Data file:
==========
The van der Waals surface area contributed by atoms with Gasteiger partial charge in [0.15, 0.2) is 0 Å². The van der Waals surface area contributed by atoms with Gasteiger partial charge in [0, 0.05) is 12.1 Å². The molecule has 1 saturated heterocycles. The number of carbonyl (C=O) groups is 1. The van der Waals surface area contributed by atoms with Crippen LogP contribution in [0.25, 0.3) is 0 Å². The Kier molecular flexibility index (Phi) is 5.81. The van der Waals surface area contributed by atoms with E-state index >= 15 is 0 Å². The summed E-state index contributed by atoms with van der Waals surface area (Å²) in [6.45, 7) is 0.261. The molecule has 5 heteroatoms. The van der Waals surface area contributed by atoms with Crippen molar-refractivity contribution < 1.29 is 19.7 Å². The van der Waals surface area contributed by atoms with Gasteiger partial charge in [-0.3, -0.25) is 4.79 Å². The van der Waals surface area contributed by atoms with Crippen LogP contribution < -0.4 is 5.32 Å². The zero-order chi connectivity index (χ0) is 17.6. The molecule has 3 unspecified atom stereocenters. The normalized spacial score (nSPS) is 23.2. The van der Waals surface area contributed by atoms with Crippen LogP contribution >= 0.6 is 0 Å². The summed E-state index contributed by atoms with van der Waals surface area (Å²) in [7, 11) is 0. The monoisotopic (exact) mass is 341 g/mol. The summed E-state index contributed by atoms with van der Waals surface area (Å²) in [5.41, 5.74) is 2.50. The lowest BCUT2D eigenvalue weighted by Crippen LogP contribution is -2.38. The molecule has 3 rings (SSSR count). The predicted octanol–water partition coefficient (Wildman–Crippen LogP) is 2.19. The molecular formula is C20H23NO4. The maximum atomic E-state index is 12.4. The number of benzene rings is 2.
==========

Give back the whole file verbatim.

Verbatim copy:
The van der Waals surface area contributed by atoms with Gasteiger partial charge in [0.15, 0.2) is 0 Å². The van der Waals surface area contributed by atoms with Gasteiger partial charge in [0, 0.05) is 12.1 Å². The molecule has 1 saturated heterocycles. The number of carbonyl (C=O) groups is 1. The van der Waals surface area contributed by atoms with Crippen LogP contribution in [0.25, 0.3) is 0 Å². The Kier molecular flexibility index (Phi) is 5.81. The van der Waals surface area contributed by atoms with E-state index >= 15 is 0 Å². The summed E-state index contributed by atoms with van der Waals surface area (Å²) in [6.45, 7) is 0.261. The molecule has 5 heteroatoms. The van der Waals surface area contributed by atoms with Crippen molar-refractivity contribution < 1.29 is 19.7 Å². The van der Waals surface area contributed by atoms with Gasteiger partial charge in [-0.3, -0.25) is 4.79 Å². The van der Waals surface area contributed by atoms with Crippen LogP contribution < -0.4 is 5.32 Å². The zero-order chi connectivity index (χ0) is 17.6. The molecule has 3 unspecified atom stereocenters. The normalized spacial score (nSPS) is 23.2. The van der Waals surface area contributed by atoms with Crippen LogP contribution >= 0.6 is 0 Å². The summed E-state index contributed by atoms with van der Waals surface area (Å²) in [7, 11) is 0. The monoisotopic (exact) mass is 341 g/mol. The summed E-state index contributed by atoms with van der Waals surface area (Å²) in [5.41, 5.74) is 2.50. The lowest BCUT2D eigenvalue weighted by Crippen LogP contribution is -2.38. The molecule has 3 rings (SSSR count). The predicted octanol–water partition coefficient (Wildman–Crippen LogP) is 2.19. The molecular formula is C20H23NO4. The maximum atomic E-state index is 12.4. The number of benzene rings is 2.